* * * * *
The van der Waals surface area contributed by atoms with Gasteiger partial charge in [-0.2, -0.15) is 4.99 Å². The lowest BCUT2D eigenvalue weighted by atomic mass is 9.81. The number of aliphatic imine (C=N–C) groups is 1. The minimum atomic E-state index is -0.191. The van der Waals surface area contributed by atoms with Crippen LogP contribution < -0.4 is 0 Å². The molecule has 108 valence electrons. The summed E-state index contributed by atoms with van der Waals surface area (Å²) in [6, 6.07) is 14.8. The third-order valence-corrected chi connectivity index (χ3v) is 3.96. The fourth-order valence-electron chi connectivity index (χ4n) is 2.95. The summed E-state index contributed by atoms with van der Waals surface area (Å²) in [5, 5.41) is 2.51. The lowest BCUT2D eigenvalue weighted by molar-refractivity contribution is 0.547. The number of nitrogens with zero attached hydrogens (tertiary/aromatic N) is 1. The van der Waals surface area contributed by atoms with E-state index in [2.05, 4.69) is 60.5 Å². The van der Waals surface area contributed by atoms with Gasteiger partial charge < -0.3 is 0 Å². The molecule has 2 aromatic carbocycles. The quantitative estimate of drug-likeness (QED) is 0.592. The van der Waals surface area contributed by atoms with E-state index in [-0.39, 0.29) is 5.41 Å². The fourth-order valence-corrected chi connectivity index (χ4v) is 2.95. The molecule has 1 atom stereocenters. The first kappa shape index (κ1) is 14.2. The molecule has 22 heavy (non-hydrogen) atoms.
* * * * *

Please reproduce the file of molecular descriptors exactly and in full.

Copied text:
The van der Waals surface area contributed by atoms with Gasteiger partial charge in [-0.2, -0.15) is 4.99 Å². The lowest BCUT2D eigenvalue weighted by atomic mass is 9.81. The number of aliphatic imine (C=N–C) groups is 1. The minimum atomic E-state index is -0.191. The van der Waals surface area contributed by atoms with Crippen LogP contribution < -0.4 is 0 Å². The molecule has 108 valence electrons. The summed E-state index contributed by atoms with van der Waals surface area (Å²) in [6, 6.07) is 14.8. The third-order valence-corrected chi connectivity index (χ3v) is 3.96. The fourth-order valence-electron chi connectivity index (χ4n) is 2.95. The summed E-state index contributed by atoms with van der Waals surface area (Å²) in [5, 5.41) is 2.51. The lowest BCUT2D eigenvalue weighted by molar-refractivity contribution is 0.547. The number of nitrogens with zero attached hydrogens (tertiary/aromatic N) is 1. The van der Waals surface area contributed by atoms with E-state index in [2.05, 4.69) is 60.5 Å². The van der Waals surface area contributed by atoms with Gasteiger partial charge < -0.3 is 0 Å². The molecule has 2 aromatic carbocycles. The quantitative estimate of drug-likeness (QED) is 0.592. The van der Waals surface area contributed by atoms with E-state index in [-0.39, 0.29) is 5.41 Å². The fourth-order valence-corrected chi connectivity index (χ4v) is 2.95. The molecule has 1 atom stereocenters. The first kappa shape index (κ1) is 14.2. The molecule has 22 heavy (non-hydrogen) atoms.